The Pennsylvania Department of Environmental Protection (“PADEP”) is moving forward with proposed fee increases to generate additional funding for PADEP’s Air Quality Program. If finalized, these changes would affect thousands of facilities in the Commonwealth. Most critically, PADEP is proposing (1) to increase existing fees for permit applications and annual emissions fees for Title V facilities; and (2) to establish new fees for the review of certain information by the Air Quality Program for which no fees are currently required.

By way of background, Pennsylvania’s Air Pollution Control Act (“APCA”) requires the Environmental Quality Board (“EQB”) to establish fees to cover the costs of the Air Quality Program, including for personnel and equipment, as well as fees corresponding to the amount of regulated criteria pollutants emitted each year from Title V facilities. The income generated from these fees (and other, related revenue streams) gets deposited into the Commonwealth’s Clean Air Fund. But according to PADEP, because Clean Air Fund expenditures currently exceed total revenue, the fund, which accounts for more than half of the Air Quality Program’s total budget, is projected to have a negative balance by fiscal year 2021-22 absent an increase in revenue. Remarkably, one of the primary reasons cited by PADEP for the Clean Air Fund’s dwindling balance is the fact that there has been a significant trend in emissions reductions, and therefore a corresponding reduction in emissions fees due, over the past 15 years. Accordingly, PADEP is proposing increases to the following:

  • application fees for plan approvals and operating permits;
  • annual operating permit administration fees, which would be redesignated as “annual maintenance fees”;
  • fees for general plan approvals and general operating permits; and
  • annual Title V emissions fees.

Additionally, PADEP is proposing to impose new fees for the following:

  • Requests for Determination (“RFD”) of changes of minor significance and exception from plan approval;
  • incorporation of Plantwide Applicability Limits (“PALs”);
  • ambient air modeling associated with certain plan approval applications; and
  • notification of asbestos abatement and demolition/renovation.

The proposed fee changes would be meaningful. For example, an RFD would cost between $400 and $600, depending on whether the applicant qualifies as a small business. An asbestos notification would cost $300. PADEP currently reviews RFDs and asbestos notifications at no charge. For major sources, the base fee for a New Source Review Plan Approval application would increase from $5,300 to $10,000 (the fee would be even higher if New Source Performance Standards (“NSPS”) and/or National Emission Standards for Hazardous Air Pollutants (“NESHAP”) apply). Likewise, an annual operating permit maintenance fee for Title V facilities of $5,000 would replace the current annual administration fee of only $750. And for non-major sources, the base fee for renewing a non-Title V operating permit (excluding NSPS- and NESHAP-affected facilities) would jump from $375 to $1,500.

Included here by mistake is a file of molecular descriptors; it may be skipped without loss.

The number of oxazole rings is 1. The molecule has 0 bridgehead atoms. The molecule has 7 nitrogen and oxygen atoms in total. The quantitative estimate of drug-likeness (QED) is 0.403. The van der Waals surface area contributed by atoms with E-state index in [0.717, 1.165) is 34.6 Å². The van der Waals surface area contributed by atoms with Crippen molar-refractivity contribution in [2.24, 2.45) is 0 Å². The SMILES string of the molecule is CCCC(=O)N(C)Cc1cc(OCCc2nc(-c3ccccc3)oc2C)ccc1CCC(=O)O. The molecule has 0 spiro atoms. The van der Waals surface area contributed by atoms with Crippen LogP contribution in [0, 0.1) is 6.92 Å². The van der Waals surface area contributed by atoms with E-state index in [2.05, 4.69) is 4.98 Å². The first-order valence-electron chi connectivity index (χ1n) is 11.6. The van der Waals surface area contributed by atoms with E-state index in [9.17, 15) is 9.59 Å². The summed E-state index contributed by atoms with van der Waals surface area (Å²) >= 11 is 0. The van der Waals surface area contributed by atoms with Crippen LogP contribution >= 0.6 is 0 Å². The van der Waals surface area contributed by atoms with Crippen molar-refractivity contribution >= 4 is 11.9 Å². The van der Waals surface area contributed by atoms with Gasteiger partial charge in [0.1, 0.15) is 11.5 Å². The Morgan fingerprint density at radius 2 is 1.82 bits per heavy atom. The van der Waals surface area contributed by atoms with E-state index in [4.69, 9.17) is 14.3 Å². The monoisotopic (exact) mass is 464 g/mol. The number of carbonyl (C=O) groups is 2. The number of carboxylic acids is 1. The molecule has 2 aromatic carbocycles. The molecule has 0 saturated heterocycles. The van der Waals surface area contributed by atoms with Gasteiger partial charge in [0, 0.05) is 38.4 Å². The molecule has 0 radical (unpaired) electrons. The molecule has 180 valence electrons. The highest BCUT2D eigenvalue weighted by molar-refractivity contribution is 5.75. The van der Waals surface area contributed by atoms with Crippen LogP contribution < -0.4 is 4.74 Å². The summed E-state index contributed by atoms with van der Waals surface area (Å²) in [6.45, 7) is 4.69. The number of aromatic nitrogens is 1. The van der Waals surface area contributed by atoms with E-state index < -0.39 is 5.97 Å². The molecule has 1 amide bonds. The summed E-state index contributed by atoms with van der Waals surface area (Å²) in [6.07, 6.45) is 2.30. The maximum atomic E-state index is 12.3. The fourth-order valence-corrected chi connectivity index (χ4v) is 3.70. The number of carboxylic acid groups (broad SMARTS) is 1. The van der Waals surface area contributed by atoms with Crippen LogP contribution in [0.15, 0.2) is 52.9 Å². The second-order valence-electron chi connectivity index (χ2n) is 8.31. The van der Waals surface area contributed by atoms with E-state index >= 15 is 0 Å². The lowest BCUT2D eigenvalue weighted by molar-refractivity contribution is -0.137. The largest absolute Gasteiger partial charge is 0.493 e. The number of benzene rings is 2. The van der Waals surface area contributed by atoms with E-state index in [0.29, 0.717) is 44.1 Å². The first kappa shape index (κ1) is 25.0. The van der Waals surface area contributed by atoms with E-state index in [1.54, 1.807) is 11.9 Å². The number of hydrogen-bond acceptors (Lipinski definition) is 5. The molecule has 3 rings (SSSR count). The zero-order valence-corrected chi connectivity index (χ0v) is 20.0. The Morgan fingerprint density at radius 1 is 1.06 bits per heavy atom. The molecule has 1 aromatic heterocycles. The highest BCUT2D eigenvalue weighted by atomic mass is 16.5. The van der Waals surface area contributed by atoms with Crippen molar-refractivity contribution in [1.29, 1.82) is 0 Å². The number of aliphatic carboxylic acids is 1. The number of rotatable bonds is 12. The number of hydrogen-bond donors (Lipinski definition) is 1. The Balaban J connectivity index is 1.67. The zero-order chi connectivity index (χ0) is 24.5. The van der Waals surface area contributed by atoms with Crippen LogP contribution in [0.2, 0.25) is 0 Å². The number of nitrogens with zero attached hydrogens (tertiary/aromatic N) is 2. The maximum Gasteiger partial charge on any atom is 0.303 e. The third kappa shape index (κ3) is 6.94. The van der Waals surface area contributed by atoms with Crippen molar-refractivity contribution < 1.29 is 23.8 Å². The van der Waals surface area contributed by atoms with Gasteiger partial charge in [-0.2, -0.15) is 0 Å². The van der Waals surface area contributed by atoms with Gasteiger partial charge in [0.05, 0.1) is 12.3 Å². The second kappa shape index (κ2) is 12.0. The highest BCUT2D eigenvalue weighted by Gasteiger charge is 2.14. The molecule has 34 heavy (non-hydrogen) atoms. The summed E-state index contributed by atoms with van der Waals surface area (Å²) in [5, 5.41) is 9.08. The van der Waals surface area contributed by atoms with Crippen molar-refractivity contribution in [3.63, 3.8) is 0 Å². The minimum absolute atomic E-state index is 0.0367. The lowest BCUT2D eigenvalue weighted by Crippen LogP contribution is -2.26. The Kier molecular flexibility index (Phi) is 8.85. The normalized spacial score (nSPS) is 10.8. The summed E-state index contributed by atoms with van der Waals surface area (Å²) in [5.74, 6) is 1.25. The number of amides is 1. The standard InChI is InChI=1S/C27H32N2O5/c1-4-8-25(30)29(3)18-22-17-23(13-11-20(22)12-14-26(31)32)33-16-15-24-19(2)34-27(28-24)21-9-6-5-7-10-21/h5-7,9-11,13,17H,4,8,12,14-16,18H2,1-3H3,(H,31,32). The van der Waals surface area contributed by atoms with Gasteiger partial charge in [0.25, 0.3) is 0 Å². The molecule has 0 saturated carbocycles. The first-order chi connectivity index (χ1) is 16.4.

With respect to annual emissions fees, PADEP is apparently still considering several options, but the Department’s preferred approach would increase the cost per ton of pollutant emitted from approximately $90 to $110 (up to a maximum of 4,000 tons per pollutant per year, as PADEP is not planning on adjusting or eliminating the current cap). The increased fees would take effect for emissions generated during calendar year 2018, with payments due by September 1, 2020.

As of now, PADEP is indicating that it may use the increased revenue to support development of an electronic permit application system for general permits, implementation of an electronic fee payment system, and employment of additional Air Quality Program staff. But PADEP is still in the early stages of the regulatory development process, with a draft proposed rulemaking and related, supporting information slated for delivery first to the Air Quality Technical Advisory Committee, and then to the EQB, over the next several months. Following consideration by the EQB, the proposed rule will be published for public comment. If finalized, the proposed fee changes would affect large numbers of facilities in the Commonwealth. Interested parties should therefore stay tuned as these issues continue to unfold, including identifying opportunities for public participation in the ongoing regulatory development process. For further information, please contact Kate Vaccaro, Esq. at kvaccaro@mankogold.com or (484) 430-2329.